As mid-cycle model enhancements go, the 2010 Range Rover's is more ambitious than some brand-new vehicles. As we outlined in our first look, there are two new 5.0-liter V-8 engines-one free-breathing, one blown-that leverage direct-injection technology to boost horsepower by 23 and 29 percent respectively and torque by 16 and 12 percent. These engines and a quicker-shifting six-speed transmission dramatically improve acceleration performance with no fuel-economy penalty (EPA numbers are expected to be unchanged, while Euro figures improve by seven percent for each).

But the really ambitious bit is an entirely new electrical architecture that strings together 62 different ECUs along a couple medium and high-speed CAN data busses, running new software code developed within Land Rover and Jaguar (the architecture will be shared). Why should you care? Because this new circuitry enables a host of comfort, convenience and safety upgrades, from boring stuff like enhanced roll-stability and trailer-sway control systems to boast-worthy features like the largest automotive flat-screen dash display and continuously variable Bilstein Damptronic shocks that can now assess and anticipate driving conditions and retune the damping rates 500 times per second-that's once every 2.5 inches at 70 mph. (Land Rover believes its predictive control algorithms are unique.)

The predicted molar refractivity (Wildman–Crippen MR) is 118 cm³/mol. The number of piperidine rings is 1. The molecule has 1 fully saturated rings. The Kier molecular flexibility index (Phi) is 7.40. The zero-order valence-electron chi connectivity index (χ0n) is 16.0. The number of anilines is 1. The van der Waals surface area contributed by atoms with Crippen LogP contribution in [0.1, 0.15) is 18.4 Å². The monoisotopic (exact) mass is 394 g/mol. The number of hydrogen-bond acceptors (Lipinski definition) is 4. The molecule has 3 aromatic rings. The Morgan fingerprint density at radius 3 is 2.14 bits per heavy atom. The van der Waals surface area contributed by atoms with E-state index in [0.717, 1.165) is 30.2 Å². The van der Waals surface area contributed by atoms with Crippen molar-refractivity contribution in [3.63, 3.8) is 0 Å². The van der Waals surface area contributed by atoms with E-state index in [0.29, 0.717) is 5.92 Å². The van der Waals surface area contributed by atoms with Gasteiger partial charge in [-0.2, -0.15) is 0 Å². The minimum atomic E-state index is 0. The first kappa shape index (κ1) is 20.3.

This new high-capacity electrickery also enables a first-ever implementation of Sharp's latest "dual-view" nav/entertainment screen. By aiming alternating rows of pixels at the driver and the right-front passenger each can view different content-DVDs or TV for whoever's riding shotgun and the typical static displays for the driver (rear-seat riders can end up seeing a bit of both). The system is legal in Europe, but our laws need a bit of tweaking (write your congressman!).

Naturally, this being a Range Rover, not all the improvements are purely sybaritic in nature. The almighty all-roader's pioneering Terrain Response system is also improved with new programming for very gentle launches that prevent "digging in" to deep sand, and quicker brake and traction control response in rock-crawling mode to prevent slipping or rolling off boulders. And five cameras allow the driver to view the ground immediately in front, in back, and on either side of the vehicle to help place the tires precisely on the trail.